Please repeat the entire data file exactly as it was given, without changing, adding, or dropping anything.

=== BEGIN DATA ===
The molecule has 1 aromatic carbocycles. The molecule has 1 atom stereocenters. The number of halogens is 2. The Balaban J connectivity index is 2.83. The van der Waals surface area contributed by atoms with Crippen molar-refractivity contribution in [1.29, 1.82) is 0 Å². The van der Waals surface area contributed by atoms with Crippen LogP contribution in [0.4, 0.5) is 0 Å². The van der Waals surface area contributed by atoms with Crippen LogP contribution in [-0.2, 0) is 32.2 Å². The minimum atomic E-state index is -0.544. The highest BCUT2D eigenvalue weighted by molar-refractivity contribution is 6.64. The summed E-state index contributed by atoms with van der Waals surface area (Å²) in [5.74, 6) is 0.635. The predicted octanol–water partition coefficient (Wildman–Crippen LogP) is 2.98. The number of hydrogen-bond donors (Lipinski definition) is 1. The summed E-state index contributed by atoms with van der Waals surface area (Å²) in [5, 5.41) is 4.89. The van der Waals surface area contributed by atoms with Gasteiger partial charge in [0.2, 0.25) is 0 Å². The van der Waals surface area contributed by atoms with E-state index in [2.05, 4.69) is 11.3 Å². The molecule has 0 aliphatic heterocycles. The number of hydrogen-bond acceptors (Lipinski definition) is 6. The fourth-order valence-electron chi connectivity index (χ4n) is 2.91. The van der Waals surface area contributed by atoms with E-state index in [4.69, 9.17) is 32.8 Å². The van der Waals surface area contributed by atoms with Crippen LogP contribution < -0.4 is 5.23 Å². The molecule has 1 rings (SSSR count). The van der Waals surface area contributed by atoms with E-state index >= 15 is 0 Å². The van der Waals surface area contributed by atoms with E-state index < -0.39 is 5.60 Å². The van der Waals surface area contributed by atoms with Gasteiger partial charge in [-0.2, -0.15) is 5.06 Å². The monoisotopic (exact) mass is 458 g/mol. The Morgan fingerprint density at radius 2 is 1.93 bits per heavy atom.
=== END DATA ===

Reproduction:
The molecule has 1 aromatic carbocycles. The molecule has 1 atom stereocenters. The number of halogens is 2. The Balaban J connectivity index is 2.83. The van der Waals surface area contributed by atoms with Crippen molar-refractivity contribution in [1.29, 1.82) is 0 Å². The van der Waals surface area contributed by atoms with Crippen LogP contribution in [0.4, 0.5) is 0 Å². The van der Waals surface area contributed by atoms with Crippen LogP contribution in [-0.2, 0) is 32.2 Å². The minimum atomic E-state index is -0.544. The highest BCUT2D eigenvalue weighted by molar-refractivity contribution is 6.64. The summed E-state index contributed by atoms with van der Waals surface area (Å²) in [5.74, 6) is 0.635. The predicted octanol–water partition coefficient (Wildman–Crippen LogP) is 2.98. The number of hydrogen-bond donors (Lipinski definition) is 1. The summed E-state index contributed by atoms with van der Waals surface area (Å²) in [5, 5.41) is 4.89. The van der Waals surface area contributed by atoms with Gasteiger partial charge in [0.2, 0.25) is 0 Å². The van der Waals surface area contributed by atoms with E-state index in [2.05, 4.69) is 11.3 Å². The molecule has 0 aliphatic heterocycles. The number of hydrogen-bond acceptors (Lipinski definition) is 6. The fourth-order valence-electron chi connectivity index (χ4n) is 2.91. The van der Waals surface area contributed by atoms with E-state index in [4.69, 9.17) is 32.8 Å². The van der Waals surface area contributed by atoms with Crippen LogP contribution < -0.4 is 5.23 Å². The molecule has 1 rings (SSSR count). The van der Waals surface area contributed by atoms with E-state index >= 15 is 0 Å². The van der Waals surface area contributed by atoms with E-state index < -0.39 is 5.60 Å². The van der Waals surface area contributed by atoms with Gasteiger partial charge in [-0.2, -0.15) is 5.06 Å². The monoisotopic (exact) mass is 458 g/mol. The Morgan fingerprint density at radius 2 is 1.93 bits per heavy atom.